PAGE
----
Residents of the bombed-out Ukrainian capital flocked to cafes clutching empty bottles for water and seeking strength and warmth a day earlier when Russia’s new missile strike decimated much of the city and country. After plunging into darkness, I defiantly switched to Survival Mode.
In an unbelievable scene for a sophisticated city of three million people, some residents of Kyiv resorted to collecting rainwater from drainpipes, and repair teams struggled to reconnect supplies.
Friends and family exchanged messages to find out who got the electricity and water back. Some had one, but not the other. Many got neither because of the previous day’s aerial attacks on the Ukrainian power grid.
By a few small miracles, Kyiv’s cafes quickly turned into comfortable oasis on Thursday.
Oleksiy Rashchupkin, a 39-year-old investment banker, woke up to find that the water had been reconnected to his third-floor apartment, but power was still off. The power outage melted the freezer and created a puddle on the floor.
So he hopped in a cab, crossed the Dnipro River from left bank to right bank, and headed for a cafe he realized was still open after the previous Russian airstrikes. Sure enough, hot drinks and hot food were served, music and his Wi-Fi were on.
“I’m here because I have heat, coffee, and light,” he said. “There is life here”
Kherson under new attack
Kyiv Mayor Vitali Klitschko said on Thursday morning that about 70% of the Ukrainian capital was still without power.
As Kyiv and other cities recover, Kherson on Thursday came under the heaviest shelling since Ukrainian forces recaptured the southern port city two weeks ago. A barrage of missiles killed four of him outside a coffee shop and a woman next to his home, a witness told his Associated Press reporter.
The mood was grim but steely in Kyiv, with cold rain left over from previous snowfalls. Winter promises to be a long one. But Ukrainians say if Russian President Vladimir Putin’s intention is to defeat them, he should think twice.
“No one compromises will and principles just for the sake of electricity,” said 34-year-old Alina Dubeyko. Since there was no electricity, heat or water in her house, she decided to keep her job. Adapting to her life without her usual comforts, Ms. Dubeiko rinses her body with her two cups of water, puts her hair in a ponytail and goes about her business. She said she was ready.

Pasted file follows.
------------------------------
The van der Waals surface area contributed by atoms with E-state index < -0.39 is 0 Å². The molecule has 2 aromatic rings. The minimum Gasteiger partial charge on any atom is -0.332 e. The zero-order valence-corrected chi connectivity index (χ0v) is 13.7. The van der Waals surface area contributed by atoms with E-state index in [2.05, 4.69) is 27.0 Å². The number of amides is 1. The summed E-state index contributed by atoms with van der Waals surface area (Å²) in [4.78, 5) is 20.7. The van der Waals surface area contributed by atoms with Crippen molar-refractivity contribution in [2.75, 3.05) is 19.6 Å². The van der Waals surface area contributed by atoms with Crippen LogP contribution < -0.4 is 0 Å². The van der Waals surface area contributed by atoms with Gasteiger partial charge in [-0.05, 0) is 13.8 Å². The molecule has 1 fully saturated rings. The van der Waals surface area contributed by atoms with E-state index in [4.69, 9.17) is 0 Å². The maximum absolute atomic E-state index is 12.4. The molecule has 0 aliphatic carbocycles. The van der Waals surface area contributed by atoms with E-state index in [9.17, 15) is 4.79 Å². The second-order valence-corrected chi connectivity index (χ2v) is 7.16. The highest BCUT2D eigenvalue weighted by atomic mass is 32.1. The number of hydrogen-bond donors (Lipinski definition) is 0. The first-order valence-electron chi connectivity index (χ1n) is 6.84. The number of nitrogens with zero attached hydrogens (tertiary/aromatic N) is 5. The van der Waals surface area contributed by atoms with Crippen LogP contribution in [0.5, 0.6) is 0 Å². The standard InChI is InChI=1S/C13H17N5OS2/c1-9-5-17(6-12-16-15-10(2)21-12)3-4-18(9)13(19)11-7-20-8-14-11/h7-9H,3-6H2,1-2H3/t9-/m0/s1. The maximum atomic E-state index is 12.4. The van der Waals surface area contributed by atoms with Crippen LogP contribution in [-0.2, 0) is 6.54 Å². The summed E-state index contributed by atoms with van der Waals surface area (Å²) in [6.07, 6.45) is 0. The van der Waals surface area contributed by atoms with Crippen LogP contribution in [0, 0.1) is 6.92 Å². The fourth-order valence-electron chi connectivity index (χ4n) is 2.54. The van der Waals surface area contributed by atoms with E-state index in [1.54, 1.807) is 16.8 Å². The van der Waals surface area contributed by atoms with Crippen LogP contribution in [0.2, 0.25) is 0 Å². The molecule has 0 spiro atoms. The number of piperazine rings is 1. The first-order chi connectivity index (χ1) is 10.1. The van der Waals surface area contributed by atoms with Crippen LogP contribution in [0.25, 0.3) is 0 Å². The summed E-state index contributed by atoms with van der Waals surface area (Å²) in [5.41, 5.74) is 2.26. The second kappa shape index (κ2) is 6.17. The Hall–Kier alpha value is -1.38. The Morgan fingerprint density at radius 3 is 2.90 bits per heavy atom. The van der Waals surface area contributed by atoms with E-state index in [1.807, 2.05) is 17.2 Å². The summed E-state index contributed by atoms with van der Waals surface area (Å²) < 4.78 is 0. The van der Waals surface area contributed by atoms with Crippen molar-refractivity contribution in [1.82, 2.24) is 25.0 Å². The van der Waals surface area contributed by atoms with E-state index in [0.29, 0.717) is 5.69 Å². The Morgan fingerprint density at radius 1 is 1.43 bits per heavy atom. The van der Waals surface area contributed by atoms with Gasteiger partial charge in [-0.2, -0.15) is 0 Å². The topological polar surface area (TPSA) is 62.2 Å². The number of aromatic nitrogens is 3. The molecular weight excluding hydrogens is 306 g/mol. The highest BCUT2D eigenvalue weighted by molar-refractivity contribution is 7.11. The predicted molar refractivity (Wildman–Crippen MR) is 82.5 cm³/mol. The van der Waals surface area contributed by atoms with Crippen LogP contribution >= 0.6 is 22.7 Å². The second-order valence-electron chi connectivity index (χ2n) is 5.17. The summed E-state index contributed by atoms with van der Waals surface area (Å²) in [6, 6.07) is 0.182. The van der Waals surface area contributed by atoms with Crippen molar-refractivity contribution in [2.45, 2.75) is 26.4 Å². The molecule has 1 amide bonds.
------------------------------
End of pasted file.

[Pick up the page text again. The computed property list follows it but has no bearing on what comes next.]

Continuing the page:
She said being powerless was better than living with a Russian invasion that crossed the nine-month mark on Thursday.
“Without the light? Without you,” she said, echoing remarks made by President Zelensky on Oct. 10 when Russia launched the first of a series of airstrikes against key Ukrainian infrastructure. .
Russia admits attacks on infrastructure
Western leaders condemned the bombing campaign.
French President Emmanuel Macron tweeted: “Attacking civilian infrastructure is a war crime.
Igor Konashenkov, a spokesperson for the Russian Ministry of Defense, confirmed on Thursday that it targeted Ukrainian energy installations. But they are related to Ukraine’s military command and control system, whose purpose is to block the flow of Ukrainian troops, weapons and ammunition to the front lines, he said.
Officials in the city of Kiev and the wider Kyiv region reported a total of seven dead and dozens injured.
Russia’s ambassador to the United Nations, Vasily Nebenzia, said, “We are conducting attacks on infrastructure in response to the unrestricted flow of arms to Ukraine and Kyiv’s reckless appeal to defeat Russia.”
Dmitry Peskov, a spokesperson for the Kremlin, also tried to shift the responsibility for the suffering of civilians to the Ukrainian government.
“The Ukrainian leadership has every chance to bring the situation back to normal, to resolve the situation in such a way as to meet the demands of the Russian side, thus ending all possible suffering of the civilian population. ‘ said Peskov. .
“We don’t lose heart”
In Kyiv, people lined up at public water stations to fill plastic bottles.
During her first strange new wartime period, 31-year-old Health Ministry employee Katerina Luchkina relied on collecting rainwater from drains so she could at least wash her hands in a waterless workplace. She filled her two plastic bottles with water and waited patiently in the rain for them to fill up. Her colleague followed behind her and did the same.
“We Ukrainians are very resourceful, we think about something, we never lose our minds,” said Luchkina. “We work and live in the rhythm of survival or something as much as possible. We never lose hope that everything will work out.”
The mayor of Kyiv told Telegram that power engineers were “doing their best” to restore electricity. The water repair team was also making progress. Earlier in the afternoon, Klitschko announced that water supplies had been restored across the capital, with the caveat that “some consumers may still be experiencing reduced water pressure.”
Electricity, heat and water also gradually returned. In the Dnipropetrovsk region of southeastern Ukraine, the governor announced that his 3,000 miners trapped underground due to a power outage have been rescued. Local officials posted messages on social media updating the progress of the repairs, but also said they needed more time.
As winter progresses and with current and future difficulties in mind, authorities are opening up thousands of so-called “points of invincibility,” known as heated and powered spaces, which provide hot meals, electricity and internet connectivity. doing. As of Thursday morning, he had more than 3,700 operating across the country, said his Kyrylo Tymoshenko, a senior presidential official.
In Kherson, hospitals without electricity and water are also battling the devastating aftereffects of an intensifying Russian strike. They stormed residential and commercial buildings on Thursday, setting them ablaze, blowing ash into the sky and shattering glass in the street. Paramedics helped the injured.